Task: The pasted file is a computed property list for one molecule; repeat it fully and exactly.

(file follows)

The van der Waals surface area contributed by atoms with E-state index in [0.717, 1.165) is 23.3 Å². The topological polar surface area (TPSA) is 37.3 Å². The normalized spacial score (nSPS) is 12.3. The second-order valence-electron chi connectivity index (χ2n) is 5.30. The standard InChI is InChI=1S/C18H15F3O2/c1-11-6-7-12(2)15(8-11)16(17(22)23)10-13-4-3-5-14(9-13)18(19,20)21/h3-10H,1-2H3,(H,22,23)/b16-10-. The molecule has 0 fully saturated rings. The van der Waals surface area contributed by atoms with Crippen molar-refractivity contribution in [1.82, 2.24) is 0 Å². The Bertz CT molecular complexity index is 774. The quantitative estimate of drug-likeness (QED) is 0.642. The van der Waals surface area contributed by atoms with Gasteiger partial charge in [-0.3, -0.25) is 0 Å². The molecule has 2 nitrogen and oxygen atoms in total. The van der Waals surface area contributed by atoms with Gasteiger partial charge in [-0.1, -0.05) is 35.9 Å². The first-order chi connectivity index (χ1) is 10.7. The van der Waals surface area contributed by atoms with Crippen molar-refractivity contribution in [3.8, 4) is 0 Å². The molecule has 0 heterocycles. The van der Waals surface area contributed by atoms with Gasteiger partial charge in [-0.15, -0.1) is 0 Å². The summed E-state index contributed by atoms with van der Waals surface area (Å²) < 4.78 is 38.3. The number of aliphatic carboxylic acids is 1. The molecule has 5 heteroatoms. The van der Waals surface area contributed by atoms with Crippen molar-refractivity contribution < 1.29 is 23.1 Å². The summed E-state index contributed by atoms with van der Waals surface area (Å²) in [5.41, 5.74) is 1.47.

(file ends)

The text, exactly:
The van der Waals surface area contributed by atoms with E-state index in [0.717, 1.165) is 23.3 Å². The topological polar surface area (TPSA) is 37.3 Å². The normalized spacial score (nSPS) is 12.3. The second-order valence-electron chi connectivity index (χ2n) is 5.30. The standard InChI is InChI=1S/C18H15F3O2/c1-11-6-7-12(2)15(8-11)16(17(22)23)10-13-4-3-5-14(9-13)18(19,20)21/h3-10H,1-2H3,(H,22,23)/b16-10-. The molecule has 0 fully saturated rings. The van der Waals surface area contributed by atoms with Crippen molar-refractivity contribution in [1.82, 2.24) is 0 Å². The Bertz CT molecular complexity index is 774. The quantitative estimate of drug-likeness (QED) is 0.642. The van der Waals surface area contributed by atoms with Gasteiger partial charge in [-0.3, -0.25) is 0 Å². The molecule has 2 nitrogen and oxygen atoms in total. The van der Waals surface area contributed by atoms with Gasteiger partial charge in [-0.1, -0.05) is 35.9 Å². The first-order chi connectivity index (χ1) is 10.7. The van der Waals surface area contributed by atoms with Crippen molar-refractivity contribution in [3.8, 4) is 0 Å². The molecule has 0 heterocycles. The van der Waals surface area contributed by atoms with Gasteiger partial charge in [-0.15, -0.1) is 0 Å². The summed E-state index contributed by atoms with van der Waals surface area (Å²) < 4.78 is 38.3. The number of aliphatic carboxylic acids is 1. The molecule has 5 heteroatoms. The van der Waals surface area contributed by atoms with Crippen molar-refractivity contribution < 1.29 is 23.1 Å². The summed E-state index contributed by atoms with van der Waals surface area (Å²) in [5.41, 5.74) is 1.47.